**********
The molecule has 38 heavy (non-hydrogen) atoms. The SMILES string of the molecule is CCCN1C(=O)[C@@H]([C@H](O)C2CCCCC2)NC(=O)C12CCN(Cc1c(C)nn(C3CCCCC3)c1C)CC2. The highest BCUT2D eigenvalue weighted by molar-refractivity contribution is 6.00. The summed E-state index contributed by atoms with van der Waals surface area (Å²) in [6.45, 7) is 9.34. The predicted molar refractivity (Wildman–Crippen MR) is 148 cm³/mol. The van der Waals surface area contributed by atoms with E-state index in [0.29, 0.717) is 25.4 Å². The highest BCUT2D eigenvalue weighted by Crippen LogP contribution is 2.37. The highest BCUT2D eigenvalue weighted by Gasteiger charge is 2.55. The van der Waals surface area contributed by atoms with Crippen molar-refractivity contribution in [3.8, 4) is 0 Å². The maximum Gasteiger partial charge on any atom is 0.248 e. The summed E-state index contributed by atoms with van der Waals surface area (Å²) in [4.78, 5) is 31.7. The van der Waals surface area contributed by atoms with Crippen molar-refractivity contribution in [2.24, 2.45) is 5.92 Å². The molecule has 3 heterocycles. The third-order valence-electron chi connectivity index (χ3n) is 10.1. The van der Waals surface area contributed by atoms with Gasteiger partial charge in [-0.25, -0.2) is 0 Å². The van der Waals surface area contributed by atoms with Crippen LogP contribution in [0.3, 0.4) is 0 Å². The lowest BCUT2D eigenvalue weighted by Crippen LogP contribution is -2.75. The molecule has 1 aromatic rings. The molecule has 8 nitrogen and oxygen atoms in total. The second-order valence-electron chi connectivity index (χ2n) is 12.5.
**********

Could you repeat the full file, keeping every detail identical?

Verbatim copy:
The molecule has 38 heavy (non-hydrogen) atoms. The SMILES string of the molecule is CCCN1C(=O)[C@@H]([C@H](O)C2CCCCC2)NC(=O)C12CCN(Cc1c(C)nn(C3CCCCC3)c1C)CC2. The highest BCUT2D eigenvalue weighted by molar-refractivity contribution is 6.00. The summed E-state index contributed by atoms with van der Waals surface area (Å²) in [6.45, 7) is 9.34. The predicted molar refractivity (Wildman–Crippen MR) is 148 cm³/mol. The van der Waals surface area contributed by atoms with E-state index in [0.29, 0.717) is 25.4 Å². The highest BCUT2D eigenvalue weighted by Crippen LogP contribution is 2.37. The highest BCUT2D eigenvalue weighted by Gasteiger charge is 2.55. The van der Waals surface area contributed by atoms with Crippen molar-refractivity contribution in [3.8, 4) is 0 Å². The maximum Gasteiger partial charge on any atom is 0.248 e. The summed E-state index contributed by atoms with van der Waals surface area (Å²) in [4.78, 5) is 31.7. The van der Waals surface area contributed by atoms with Crippen molar-refractivity contribution in [2.24, 2.45) is 5.92 Å². The molecule has 3 heterocycles. The third-order valence-electron chi connectivity index (χ3n) is 10.1. The van der Waals surface area contributed by atoms with Gasteiger partial charge in [-0.25, -0.2) is 0 Å². The van der Waals surface area contributed by atoms with Crippen LogP contribution in [0.3, 0.4) is 0 Å². The lowest BCUT2D eigenvalue weighted by Crippen LogP contribution is -2.75. The molecule has 1 aromatic rings. The molecule has 8 nitrogen and oxygen atoms in total. The second-order valence-electron chi connectivity index (χ2n) is 12.5.